"Unicode of Death"
lang.support at gmail.com
Fri May 29 18:20:08 CDT 2015
It was tounge in cheek.
On Saturday, 30 May 2015, Philippe Verdy <verdy_p at wanadoo.fr> wrote:
> 2015-05-28 23:36 GMT+02:00 Andrew Cunningham <lang.support at gmail.com>:
>> Not the first time unicode crashes things. There was the google chrome
bug on osx that crashed the tab for any syriac text.
> "Unicode crashes things"? Unicode has nothing to do in those crashes
caused by bugs in applications that make incorrect assumptions (in fact not
even related to characters themselves but to the supposed behavior of the
layout engine. Programmers and designers for example VERY frequently forget
the constraints for RTL languages and make incorrect assumptions about left
and right sides when sizing objects, or they don't expect that the cursor
will advance backward and forget that some measurements can be negative: if
they use this negative value to compute the size of a bitmap redering
surface, they'll get out of memory, unchecked null pointers returned, then
they will crash assuming the buffer was effectively allocated.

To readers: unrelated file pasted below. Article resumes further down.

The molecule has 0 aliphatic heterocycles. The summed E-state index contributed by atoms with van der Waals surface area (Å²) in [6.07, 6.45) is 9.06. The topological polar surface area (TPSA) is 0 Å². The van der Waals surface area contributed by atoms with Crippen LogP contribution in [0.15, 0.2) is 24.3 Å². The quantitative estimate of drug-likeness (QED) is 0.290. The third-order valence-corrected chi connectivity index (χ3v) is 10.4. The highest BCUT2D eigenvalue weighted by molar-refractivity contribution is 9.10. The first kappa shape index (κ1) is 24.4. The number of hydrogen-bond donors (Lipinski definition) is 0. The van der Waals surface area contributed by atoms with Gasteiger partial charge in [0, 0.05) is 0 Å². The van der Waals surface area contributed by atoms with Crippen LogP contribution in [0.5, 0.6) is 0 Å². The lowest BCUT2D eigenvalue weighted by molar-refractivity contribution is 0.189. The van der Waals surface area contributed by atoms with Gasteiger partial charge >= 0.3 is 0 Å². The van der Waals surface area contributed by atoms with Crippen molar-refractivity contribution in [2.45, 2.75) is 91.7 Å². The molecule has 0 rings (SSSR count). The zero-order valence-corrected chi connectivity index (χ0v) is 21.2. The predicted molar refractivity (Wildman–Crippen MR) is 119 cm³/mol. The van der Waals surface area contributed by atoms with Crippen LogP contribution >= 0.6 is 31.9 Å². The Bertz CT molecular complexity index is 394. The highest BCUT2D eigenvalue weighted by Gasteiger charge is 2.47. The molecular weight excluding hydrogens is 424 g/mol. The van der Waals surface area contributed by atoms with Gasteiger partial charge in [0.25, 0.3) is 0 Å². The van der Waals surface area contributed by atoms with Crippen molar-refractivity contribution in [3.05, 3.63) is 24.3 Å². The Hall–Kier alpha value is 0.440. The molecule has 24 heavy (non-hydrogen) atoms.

> These are the same kind of bugs as with the too common buffer overruns
with unchecked assumtions: the code is kept because "it works as is" in
their limited immediate tests.
> Producing full coverage tests is a difficult and lengthy task, that
programmers not always have the time to do, when they are urged to produce
a workable solution for some clients and then given no time to improve the
code before the same code is distributed to a wider range of clients.
> Commercial staffs do that frequently, they can't even read the technical
limitations even when they are documented by programmers... in addition the
commercial staff like selling softwares that will cause customers to ask
for support... that will be billed ! After that, programmers are
overwhelmed by bug reports and support requests, and have even less time to
design other thigs that they are working on and still have to produce. QA
tools may help programmers in this case by providing statistics about the
effective costs of producing new software with better quality, and the cost
of supporting it when it contains too many bugs: commercial teams like
those statistics because they can convert them to costs, commercial
margins, and billing rates. (When such QA tools are not used, programmers
will rapidly leave the place, they are fed up by the growing pressure to do
always more in the same time, with also a growing number of "urgent"
> Those that say "Unicode crashes things" do the same thing: they make
broad unchecked assumptions about how things are really made or how things
are actually working.
Project Manager, Research and Development
(Social and Digital Inclusion)
Public Libraries and Community Engagement
State Library of Victoria
328 Swanston Street
Melbourne VIC 3000
Mobile: 0459 806 589
Email: acunningham at slv.vic.gov.au
lang.support at gmail.com
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